EMI filter connectors use multi-layer ceramic capacitor arrays together with inductive materials to realize robust, high performance low pass filter networks. Where required, protection can be provided against high energy transients from direct lightning strikes, standard EMP, high altitude EMP (HEMP), non-nuclear EMP (NNEMP) and electromagnetic interferences (EMI).
- C, L and Pi filter styles available
- Filtering technology (planar arrays, discoidal) to suit application
- Unfiltered (high speed) and ground lines
- Transient protection compliant with RTCA D160F Section 22 levels 3, 4 and 5
- Can be combined with high energy TVS for high transient protection
Electromagnetic Interference (EMI) is broadly defined as any unwanted electrical or electromagnetic energy that causes undesirable responses, degraded performance, or failure in electronic equipment. EMI is broadly categorized as narrowband EMI (ex: GSM phone interference) and broadband EMI (ex: high voltage power lines). In order to protect modern electronic systems from the abundance of EMI sources in today’s environments, a combination of approaches are implemented: shielding, filtering, and reduction of EMI at the source (if possible).
The easiest and most common method of protecting electronics involves encapsulating the device in a faraday cage (enclosure of conducting material). This allows for the device to be protected from outside EMI as well as containing EMI generated from the device from interfacing with other electronic devices. The problem with using this approach exclusively is that most electronic systems require signal and power lines. Inserting these through the faraday cage would provide a path for the EMI to leak through. This issue is resolved through the use of a filter connector that contains EMI on each side of the faraday cage.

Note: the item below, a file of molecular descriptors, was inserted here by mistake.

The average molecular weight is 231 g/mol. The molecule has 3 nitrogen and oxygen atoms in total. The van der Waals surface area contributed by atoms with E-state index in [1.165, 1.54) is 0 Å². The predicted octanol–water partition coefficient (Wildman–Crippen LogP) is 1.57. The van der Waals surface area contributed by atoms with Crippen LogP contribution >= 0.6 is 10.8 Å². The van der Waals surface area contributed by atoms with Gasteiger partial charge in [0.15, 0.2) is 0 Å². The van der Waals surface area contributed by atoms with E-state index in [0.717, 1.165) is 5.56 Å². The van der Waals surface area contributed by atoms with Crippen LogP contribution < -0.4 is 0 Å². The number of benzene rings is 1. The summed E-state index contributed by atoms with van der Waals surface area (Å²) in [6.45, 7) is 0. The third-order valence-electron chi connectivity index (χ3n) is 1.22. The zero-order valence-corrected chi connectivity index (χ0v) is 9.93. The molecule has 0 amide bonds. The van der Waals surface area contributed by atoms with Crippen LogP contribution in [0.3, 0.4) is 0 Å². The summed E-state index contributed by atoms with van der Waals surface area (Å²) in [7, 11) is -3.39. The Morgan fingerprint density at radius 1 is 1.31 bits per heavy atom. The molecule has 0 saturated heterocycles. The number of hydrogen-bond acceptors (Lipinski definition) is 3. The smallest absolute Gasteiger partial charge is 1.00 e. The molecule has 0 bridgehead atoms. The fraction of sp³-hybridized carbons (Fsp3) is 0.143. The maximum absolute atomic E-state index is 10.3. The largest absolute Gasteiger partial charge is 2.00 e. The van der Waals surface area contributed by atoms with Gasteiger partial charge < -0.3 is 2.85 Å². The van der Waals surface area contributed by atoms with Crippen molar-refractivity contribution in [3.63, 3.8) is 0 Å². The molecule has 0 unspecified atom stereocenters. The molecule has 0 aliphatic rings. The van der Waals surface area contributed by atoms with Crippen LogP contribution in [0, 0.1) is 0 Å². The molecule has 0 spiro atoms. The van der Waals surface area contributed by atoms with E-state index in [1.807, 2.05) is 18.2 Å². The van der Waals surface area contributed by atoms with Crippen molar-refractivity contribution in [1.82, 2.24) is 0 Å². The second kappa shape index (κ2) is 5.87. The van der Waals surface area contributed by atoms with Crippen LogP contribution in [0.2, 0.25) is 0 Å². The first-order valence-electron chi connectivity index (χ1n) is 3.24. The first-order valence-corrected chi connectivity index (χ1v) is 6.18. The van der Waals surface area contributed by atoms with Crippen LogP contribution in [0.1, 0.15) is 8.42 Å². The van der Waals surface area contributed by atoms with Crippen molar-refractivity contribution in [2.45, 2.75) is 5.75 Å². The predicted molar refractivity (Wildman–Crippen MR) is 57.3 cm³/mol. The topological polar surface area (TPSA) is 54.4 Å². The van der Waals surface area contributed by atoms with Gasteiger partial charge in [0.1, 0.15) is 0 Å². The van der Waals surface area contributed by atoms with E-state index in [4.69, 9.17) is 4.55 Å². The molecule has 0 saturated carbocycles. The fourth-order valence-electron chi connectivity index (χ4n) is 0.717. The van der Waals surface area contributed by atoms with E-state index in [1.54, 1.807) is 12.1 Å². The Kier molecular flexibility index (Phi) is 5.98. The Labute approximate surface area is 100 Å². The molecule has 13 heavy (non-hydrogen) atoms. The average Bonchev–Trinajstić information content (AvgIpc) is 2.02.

EMI Filter Terms and Definitions
- Attenuation (dB): The reduction of power density of a signal as it propagates along any transmission path.
- Attenuation Slope (dB/oct): A measurement of attenuation in relation to frequency.
- Insertion Loss (dB): The loss of power delivered to a load as the result of a filter.
- Cutoff Frequency (Hz): The boundary at which the frequency response within a system begins to be attenuated rather than passing through. Typically defined as the point where 3 dB of insertion loss is achieved.
- Bode Plot (dB vs Hz): A graph of the transfer function for a linear, time-invariant system to show a systems frequency response across a range of frequencies.
- 3 dB point: 1 rad/sec -> .159 Hz
- Attenuation slope: -20 dB/decade
- Insertion loss at 100 rad/sec:-40 dB
- Capacitor takes the form of a cylinder with axial leads
- Tubular capacitors were the first to be incorporated into EMI filters
- Not available in higher capacitance values
- Fail quickly in extreme shock and vibration environments
- Cannot withstand higher voltages due to think wall thickness
- Tubular capacitors still have a significant market share, but are being phased out by other technologies
- These capacitors mount of the surface of the PCB
- Much greater range of capacitance values than tubular capacitors
- Can be removed and replaced from the PCB to modify the capacitor value with minimal cost
- Less susceptible to shock and vibration than tubular capacitors
- Has a resonance frequency of 120 MHz, may be problematic for some applications
- Low cost and easily to source
Planar Capacitor Array:
- This capacitor is constructed out of a ceramic disk
- Disk can contain different capacitor values for each pin, unfiltered (feed through) pins, and ground pins
- Best technology to use in high shock and vibration environments
- Lowest rate of failure
- No resonance frequency
- Can handle up to 1000 VDC working voltage
- Can handle mixed capacitance values within a 10:1 range
- Example: 1000 pF to – 10,000 pF
EMI Filter Configurations
- High source or load impedance >100 Ohms
- Low source or load impedance < 10 Ohms